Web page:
Flower Street residents continue to fight for affordable housing

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At the intersection of 30th and Flower Street there is a McDonald's, a used tire center, and an old motel. The hum of the 110 freeway and the Expo line are constantly in the background.

The neighborhood may not look particularly fancy now, but to developers, this area between Downtown and USC has big appeal. Residents of the apartment building at 2913 Flower Street found that out last fall when developers started asking if they would be willing to move out.

"The developer was just offering them the standard relocation and he said the company would be willing to pay a little bit above the standard relocation," said Thelmy Perez, an organizer with the LA Human Right to Housing Collective.

A few weeks ago, she and the residents of the building sat down with Symphony Developers, a company that owns a USC student housing building on 27th and was interested in expanding more.

Nohemi Armendariz has lived with her family in the Flower Street building for 15 years.

Her message to developers was, "We are happy at this place. We don't want to move because it is not fair that they want to make the apartment only for the students. That is not fair. We have lived here for a long time."

Symphony Developers did not wish to comment, but told ARN that they are no longer pursuing the Flower Street building.

But Perez said, "This issue is much larger than just this one building."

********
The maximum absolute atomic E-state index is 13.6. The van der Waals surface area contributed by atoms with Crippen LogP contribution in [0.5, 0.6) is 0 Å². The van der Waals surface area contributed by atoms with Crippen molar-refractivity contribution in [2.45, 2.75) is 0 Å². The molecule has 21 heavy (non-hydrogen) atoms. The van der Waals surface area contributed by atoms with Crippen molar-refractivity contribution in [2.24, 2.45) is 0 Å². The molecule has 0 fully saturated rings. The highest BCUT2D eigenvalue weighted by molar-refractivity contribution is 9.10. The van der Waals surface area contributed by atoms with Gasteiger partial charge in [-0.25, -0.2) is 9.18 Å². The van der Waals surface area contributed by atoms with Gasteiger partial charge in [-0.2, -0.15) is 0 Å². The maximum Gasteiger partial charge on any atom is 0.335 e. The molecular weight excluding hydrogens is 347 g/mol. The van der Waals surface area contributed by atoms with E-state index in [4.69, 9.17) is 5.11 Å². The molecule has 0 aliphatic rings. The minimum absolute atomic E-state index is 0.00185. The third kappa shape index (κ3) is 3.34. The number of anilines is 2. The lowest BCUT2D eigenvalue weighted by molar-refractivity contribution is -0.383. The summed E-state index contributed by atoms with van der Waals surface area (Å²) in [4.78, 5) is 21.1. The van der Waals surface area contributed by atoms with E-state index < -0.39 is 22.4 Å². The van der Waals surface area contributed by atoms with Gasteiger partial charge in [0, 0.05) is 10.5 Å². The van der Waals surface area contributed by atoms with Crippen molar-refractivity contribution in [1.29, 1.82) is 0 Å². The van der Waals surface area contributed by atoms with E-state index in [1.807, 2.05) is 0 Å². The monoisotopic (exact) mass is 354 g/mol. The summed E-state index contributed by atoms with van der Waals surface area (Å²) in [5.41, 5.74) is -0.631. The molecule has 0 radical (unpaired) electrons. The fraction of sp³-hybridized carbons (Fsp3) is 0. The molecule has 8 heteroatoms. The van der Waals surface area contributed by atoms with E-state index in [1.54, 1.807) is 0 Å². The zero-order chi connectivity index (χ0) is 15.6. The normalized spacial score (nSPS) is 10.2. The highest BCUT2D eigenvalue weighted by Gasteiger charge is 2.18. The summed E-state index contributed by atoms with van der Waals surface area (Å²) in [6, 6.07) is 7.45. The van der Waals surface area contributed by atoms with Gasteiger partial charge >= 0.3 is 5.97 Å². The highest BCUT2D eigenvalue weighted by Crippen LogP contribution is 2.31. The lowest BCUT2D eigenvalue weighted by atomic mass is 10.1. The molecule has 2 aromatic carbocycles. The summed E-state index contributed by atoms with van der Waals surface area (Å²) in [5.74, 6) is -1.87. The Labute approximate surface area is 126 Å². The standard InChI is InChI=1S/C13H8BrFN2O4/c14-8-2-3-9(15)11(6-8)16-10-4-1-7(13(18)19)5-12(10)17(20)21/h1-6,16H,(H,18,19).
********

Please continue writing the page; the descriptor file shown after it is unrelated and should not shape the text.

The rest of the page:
That's why she and the building's residents sought the support of one of their most influential neighbors. City Councilwoman Jan Perry's office for her now-dormant mayoral campaign was just a few doors down from the apartment. 

"There is plenty of opportunity of non residential empty commercial buildings that could be acquired," said Perry.

Perry came out to support the building's residents at a news conference on Thursday. She will end her term on City Council in June and says her successor will have to pay attention to affordable housing.

"That person will have to protect the interests of people like the ones who live in this building," she said.

It will also be up to the next mayor to protect rent stabilization in Los Angeles. Perez says as the mayor's race continues, she hopes affordable housing will become a debate issue.

"None of the candidates, at least for mayor, have a plan for housing," Perez said. "We are in dire need of affordable housing in the city of Los Angeles and we can't afford to lose any more rent stabilized affordable units in this city."

Residents of the 33-unit Flower Street building pay between $700 and $800 a month for small studio apartments. If forced to move, Perez said many would have to leave the neighborhood to find comparable rent prices. That's why, as election season continues in Los Angeles, they'll look for candidates who will help them stay in their community.